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Spagnola: Ball Protection Can Solve Scoring Drought
IRVING, Texas – The Cowboys offense has been bad.
Howwwwww baaadddd has it been?
Well, since you asked, and thank you very much, nearly unprecedentedly bad if history becomes our barometer since the start of the 2003 season when the Cowboys finally washed away the remnants of those three consecutive 5-10 campaigns when everything was just gosh awful.
So here is all you need to know about this offense with the 2-2 Cowboys heading to Baltimore for Sunday’s noon kick against the 4-1, homebody Ravens at M&T Bank Stadium:
While the Cowboys currently rank 30th in the NFL with a modest 16.25 scoring average after four games – only Philly (16.0) and Jacksonville (13.0) are worse – and even that thanks to the relative 24-point scoring explosion in the season opener against the Giants, they have scored just 7, 16 and 18 points in the past three games.
No surprise, they went 1-2.
Total those points up, and you have an anemic 13.7 scoring average in the past three games.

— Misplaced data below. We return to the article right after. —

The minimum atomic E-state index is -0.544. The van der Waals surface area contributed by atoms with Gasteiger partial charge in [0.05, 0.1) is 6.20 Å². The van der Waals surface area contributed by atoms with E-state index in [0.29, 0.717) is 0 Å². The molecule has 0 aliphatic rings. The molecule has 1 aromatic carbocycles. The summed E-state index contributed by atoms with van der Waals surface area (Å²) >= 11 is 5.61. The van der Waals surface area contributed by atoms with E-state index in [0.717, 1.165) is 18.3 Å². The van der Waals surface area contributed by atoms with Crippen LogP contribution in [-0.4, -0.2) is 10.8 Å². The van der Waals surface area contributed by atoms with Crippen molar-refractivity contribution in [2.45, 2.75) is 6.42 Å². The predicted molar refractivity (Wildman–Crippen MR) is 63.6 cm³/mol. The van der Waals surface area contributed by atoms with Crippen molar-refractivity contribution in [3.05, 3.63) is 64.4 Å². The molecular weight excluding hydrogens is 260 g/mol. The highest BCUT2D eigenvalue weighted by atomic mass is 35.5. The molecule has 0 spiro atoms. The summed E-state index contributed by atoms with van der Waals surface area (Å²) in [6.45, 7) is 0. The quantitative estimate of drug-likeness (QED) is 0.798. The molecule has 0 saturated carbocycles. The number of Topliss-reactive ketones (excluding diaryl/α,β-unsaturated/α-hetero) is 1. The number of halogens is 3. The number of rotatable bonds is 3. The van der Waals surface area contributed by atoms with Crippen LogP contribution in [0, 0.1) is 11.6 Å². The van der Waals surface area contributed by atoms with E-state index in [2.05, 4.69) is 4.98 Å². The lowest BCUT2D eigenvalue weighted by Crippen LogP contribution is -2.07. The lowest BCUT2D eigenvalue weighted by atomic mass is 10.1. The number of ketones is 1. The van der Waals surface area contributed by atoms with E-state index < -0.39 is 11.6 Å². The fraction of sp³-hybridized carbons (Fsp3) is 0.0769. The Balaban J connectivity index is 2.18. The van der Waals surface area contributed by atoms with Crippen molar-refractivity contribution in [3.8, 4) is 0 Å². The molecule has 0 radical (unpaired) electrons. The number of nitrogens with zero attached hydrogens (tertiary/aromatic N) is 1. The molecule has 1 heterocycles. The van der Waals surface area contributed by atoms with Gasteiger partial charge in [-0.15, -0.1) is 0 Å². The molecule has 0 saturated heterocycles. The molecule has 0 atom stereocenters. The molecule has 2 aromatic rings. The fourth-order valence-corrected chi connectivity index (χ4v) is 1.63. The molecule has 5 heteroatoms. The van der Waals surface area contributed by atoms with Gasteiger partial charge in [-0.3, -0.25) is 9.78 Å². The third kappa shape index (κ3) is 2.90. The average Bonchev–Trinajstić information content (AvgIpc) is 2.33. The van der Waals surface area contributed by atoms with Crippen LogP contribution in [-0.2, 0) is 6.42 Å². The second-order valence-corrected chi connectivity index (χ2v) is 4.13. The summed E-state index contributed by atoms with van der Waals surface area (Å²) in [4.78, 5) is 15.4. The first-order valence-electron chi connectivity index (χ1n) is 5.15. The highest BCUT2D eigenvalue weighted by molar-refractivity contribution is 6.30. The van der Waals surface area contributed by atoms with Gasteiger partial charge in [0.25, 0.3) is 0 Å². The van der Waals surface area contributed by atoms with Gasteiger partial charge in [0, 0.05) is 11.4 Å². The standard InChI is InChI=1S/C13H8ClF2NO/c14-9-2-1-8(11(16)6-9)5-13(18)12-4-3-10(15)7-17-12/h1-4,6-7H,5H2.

This then caused me to wonder this since offense certainly has been the Cowboys calling card these past five seasons, ever since 2007 when Tony Romo became the fulltime starting quarterback and Jason Garrett became the offensive coordinator and then fulltime head coach in 2011:
When might have been the last time the Cowboys went three consecutive games scoring no more than 18 points? Heck, we might even want to put an asterisk on those 18 they scored in the 34-18 beat down by the Chicago Bears since the final eight came in mop-up time when the Bears were more than willing to passively play defense while the Cowboys ate up the remainder of the clock driving down field.